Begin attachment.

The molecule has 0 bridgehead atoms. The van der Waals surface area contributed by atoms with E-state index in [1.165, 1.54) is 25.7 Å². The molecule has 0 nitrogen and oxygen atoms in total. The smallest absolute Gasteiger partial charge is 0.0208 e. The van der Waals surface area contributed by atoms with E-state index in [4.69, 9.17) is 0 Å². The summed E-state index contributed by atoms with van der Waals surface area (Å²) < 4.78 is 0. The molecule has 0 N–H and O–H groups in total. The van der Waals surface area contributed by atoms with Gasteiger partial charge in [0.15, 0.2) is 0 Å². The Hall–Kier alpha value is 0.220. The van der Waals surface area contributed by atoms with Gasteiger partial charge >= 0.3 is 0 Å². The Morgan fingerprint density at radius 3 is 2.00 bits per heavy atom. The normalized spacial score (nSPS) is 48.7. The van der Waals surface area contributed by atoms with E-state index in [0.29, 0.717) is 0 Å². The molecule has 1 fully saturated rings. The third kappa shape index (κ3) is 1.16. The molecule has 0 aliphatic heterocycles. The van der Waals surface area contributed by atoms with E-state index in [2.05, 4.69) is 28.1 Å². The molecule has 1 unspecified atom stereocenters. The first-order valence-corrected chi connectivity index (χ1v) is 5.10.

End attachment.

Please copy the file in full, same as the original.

The molecule has 0 bridgehead atoms. The van der Waals surface area contributed by atoms with E-state index in [1.165, 1.54) is 25.7 Å². The molecule has 0 nitrogen and oxygen atoms in total. The smallest absolute Gasteiger partial charge is 0.0208 e. The van der Waals surface area contributed by atoms with E-state index in [4.69, 9.17) is 0 Å². The summed E-state index contributed by atoms with van der Waals surface area (Å²) < 4.78 is 0. The molecule has 0 N–H and O–H groups in total. The van der Waals surface area contributed by atoms with Gasteiger partial charge in [0.15, 0.2) is 0 Å². The Hall–Kier alpha value is 0.220. The van der Waals surface area contributed by atoms with Gasteiger partial charge >= 0.3 is 0 Å². The Morgan fingerprint density at radius 3 is 2.00 bits per heavy atom. The normalized spacial score (nSPS) is 48.7. The van der Waals surface area contributed by atoms with E-state index in [0.29, 0.717) is 0 Å². The molecule has 1 fully saturated rings. The third kappa shape index (κ3) is 1.16. The molecule has 0 aliphatic heterocycles. The van der Waals surface area contributed by atoms with E-state index in [2.05, 4.69) is 28.1 Å². The molecule has 1 unspecified atom stereocenters. The first-order valence-corrected chi connectivity index (χ1v) is 5.10.